River Tees Essay

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  • Topic: Meander, River, Oxbow lake
  • Pages : 4 (1381 words )
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  • Published : January 16, 2013
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Describe and explain the changes that take place in the land use of the River Tees drainage basin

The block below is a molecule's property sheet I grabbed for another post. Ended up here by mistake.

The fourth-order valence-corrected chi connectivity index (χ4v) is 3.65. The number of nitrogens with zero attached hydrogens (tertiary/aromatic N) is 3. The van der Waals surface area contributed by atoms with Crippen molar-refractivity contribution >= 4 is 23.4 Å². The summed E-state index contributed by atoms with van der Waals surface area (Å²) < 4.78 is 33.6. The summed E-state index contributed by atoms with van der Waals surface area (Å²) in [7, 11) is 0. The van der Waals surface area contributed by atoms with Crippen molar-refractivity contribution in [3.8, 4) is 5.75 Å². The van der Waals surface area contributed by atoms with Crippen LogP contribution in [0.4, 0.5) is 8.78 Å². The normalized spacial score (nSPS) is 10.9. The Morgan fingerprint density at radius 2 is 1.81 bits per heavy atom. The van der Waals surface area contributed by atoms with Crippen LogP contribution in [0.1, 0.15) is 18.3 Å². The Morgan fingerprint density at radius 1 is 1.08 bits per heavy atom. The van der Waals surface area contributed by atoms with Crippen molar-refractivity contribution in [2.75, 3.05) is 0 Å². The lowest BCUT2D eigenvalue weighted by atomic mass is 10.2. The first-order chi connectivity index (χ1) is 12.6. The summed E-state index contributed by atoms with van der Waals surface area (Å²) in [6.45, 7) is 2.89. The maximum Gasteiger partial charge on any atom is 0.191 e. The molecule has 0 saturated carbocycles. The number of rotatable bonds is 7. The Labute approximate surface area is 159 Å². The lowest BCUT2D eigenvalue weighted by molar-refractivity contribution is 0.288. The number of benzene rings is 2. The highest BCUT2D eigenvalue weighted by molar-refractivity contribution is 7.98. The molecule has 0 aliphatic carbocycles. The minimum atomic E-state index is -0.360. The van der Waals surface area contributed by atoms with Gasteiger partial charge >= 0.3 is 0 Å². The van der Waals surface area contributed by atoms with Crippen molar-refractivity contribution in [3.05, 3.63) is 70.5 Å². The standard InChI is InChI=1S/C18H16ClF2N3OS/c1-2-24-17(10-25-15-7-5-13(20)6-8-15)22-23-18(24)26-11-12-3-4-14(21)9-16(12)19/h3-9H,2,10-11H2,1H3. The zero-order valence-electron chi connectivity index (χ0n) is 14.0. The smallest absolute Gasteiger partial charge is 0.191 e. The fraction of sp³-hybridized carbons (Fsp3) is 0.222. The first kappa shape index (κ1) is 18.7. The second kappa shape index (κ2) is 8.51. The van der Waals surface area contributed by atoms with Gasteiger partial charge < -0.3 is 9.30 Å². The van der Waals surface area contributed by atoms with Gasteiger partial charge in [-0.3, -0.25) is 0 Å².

The River Tees is located in North East England. Its source can be found in the moorland area of Cumbria, in the Pennine Hills which receives an average annual rainfall of 1200mm. The source is about 750m high up into the Pennines. The river’s mouth can be found in Teesbay, where it enters the North Sea. The source soon turns into a gentle stream, where the land is mainly used for sheep farming. The drainage basin covers about 700 square miles. In the middle course of the Tees it meanders its way along the countryside, the river deepens and widens as the river progresses towards the mouth. By the time it eventually reaches the mouth, the main land use is industrial. The river Tees starts in the boggy moorlands in Cumbria. These bogs never dry out, and are subject to completely unpredictable weather, for example in March it snowed up on the moorlands and the source was completely covered by snow and ice. In the upper course of the river, there is not much discharge, but high velocity, and the main loads in the river are the suspended load, which is where particles are chemically dissolved in the water, suspended load, where the particles are suspended in the water, and the bedload, which is the rocks. There are lots of reservoirs in the upper course of the river, this is so that water can be provided to industrial cities to the east, for example Cow Green reservoir, which is actually located on the river Tees itself. The upper course of a river is a very good place for a reservoir as the valleys are narrow and steep sided they make excellent locations. Rainfall levels are high, evaporation rates are low and few people are affected by the building of the reservoir, this makes it the perfect place for a reservoir! Only five kilometres away from the source, there is nothing sharp left in the bedload. This is due to the high velocity of the water, causing attrition....
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